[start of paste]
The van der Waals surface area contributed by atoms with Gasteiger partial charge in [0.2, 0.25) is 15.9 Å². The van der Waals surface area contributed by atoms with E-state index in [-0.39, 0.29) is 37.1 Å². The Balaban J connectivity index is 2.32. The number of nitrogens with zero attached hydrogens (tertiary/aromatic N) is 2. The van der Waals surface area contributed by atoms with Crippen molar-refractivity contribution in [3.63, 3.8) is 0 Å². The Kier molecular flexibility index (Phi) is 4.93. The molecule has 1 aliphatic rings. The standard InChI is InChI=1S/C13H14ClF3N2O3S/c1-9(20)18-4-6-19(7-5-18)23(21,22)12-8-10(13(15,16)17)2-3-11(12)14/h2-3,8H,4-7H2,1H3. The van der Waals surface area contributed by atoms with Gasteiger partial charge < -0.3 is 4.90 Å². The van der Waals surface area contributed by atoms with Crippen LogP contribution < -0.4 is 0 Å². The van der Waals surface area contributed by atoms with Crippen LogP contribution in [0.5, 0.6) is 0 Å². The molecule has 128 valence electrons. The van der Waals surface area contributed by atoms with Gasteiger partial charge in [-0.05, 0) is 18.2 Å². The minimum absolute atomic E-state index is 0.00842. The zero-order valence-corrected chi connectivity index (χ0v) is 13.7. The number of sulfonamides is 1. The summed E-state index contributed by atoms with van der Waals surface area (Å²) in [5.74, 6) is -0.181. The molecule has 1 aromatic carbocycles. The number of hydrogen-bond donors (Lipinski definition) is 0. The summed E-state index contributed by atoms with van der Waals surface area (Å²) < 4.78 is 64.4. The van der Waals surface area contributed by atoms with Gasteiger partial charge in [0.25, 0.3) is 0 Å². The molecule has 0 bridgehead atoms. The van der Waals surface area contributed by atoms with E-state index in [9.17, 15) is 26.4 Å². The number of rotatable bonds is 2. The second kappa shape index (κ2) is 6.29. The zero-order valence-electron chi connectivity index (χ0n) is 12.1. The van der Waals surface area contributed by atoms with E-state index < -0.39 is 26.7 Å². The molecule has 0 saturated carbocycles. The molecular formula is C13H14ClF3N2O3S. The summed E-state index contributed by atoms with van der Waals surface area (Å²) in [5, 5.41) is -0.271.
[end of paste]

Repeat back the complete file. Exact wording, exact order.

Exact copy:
The van der Waals surface area contributed by atoms with Gasteiger partial charge in [0.2, 0.25) is 15.9 Å². The van der Waals surface area contributed by atoms with E-state index in [-0.39, 0.29) is 37.1 Å². The Balaban J connectivity index is 2.32. The number of nitrogens with zero attached hydrogens (tertiary/aromatic N) is 2. The van der Waals surface area contributed by atoms with Crippen molar-refractivity contribution in [3.63, 3.8) is 0 Å². The Kier molecular flexibility index (Phi) is 4.93. The molecule has 1 aliphatic rings. The standard InChI is InChI=1S/C13H14ClF3N2O3S/c1-9(20)18-4-6-19(7-5-18)23(21,22)12-8-10(13(15,16)17)2-3-11(12)14/h2-3,8H,4-7H2,1H3. The van der Waals surface area contributed by atoms with Gasteiger partial charge < -0.3 is 4.90 Å². The van der Waals surface area contributed by atoms with Crippen LogP contribution < -0.4 is 0 Å². The van der Waals surface area contributed by atoms with Crippen LogP contribution in [0.5, 0.6) is 0 Å². The molecule has 128 valence electrons. The van der Waals surface area contributed by atoms with Gasteiger partial charge in [-0.05, 0) is 18.2 Å². The minimum absolute atomic E-state index is 0.00842. The zero-order valence-corrected chi connectivity index (χ0v) is 13.7. The number of sulfonamides is 1. The summed E-state index contributed by atoms with van der Waals surface area (Å²) in [5.74, 6) is -0.181. The molecule has 1 aromatic carbocycles. The number of hydrogen-bond donors (Lipinski definition) is 0. The summed E-state index contributed by atoms with van der Waals surface area (Å²) < 4.78 is 64.4. The van der Waals surface area contributed by atoms with Gasteiger partial charge in [0.25, 0.3) is 0 Å². The molecule has 0 bridgehead atoms. The van der Waals surface area contributed by atoms with E-state index in [9.17, 15) is 26.4 Å². The number of rotatable bonds is 2. The second kappa shape index (κ2) is 6.29. The zero-order valence-electron chi connectivity index (χ0n) is 12.1. The van der Waals surface area contributed by atoms with E-state index < -0.39 is 26.7 Å². The molecule has 0 saturated carbocycles. The molecular formula is C13H14ClF3N2O3S. The summed E-state index contributed by atoms with van der Waals surface area (Å²) in [5, 5.41) is -0.271.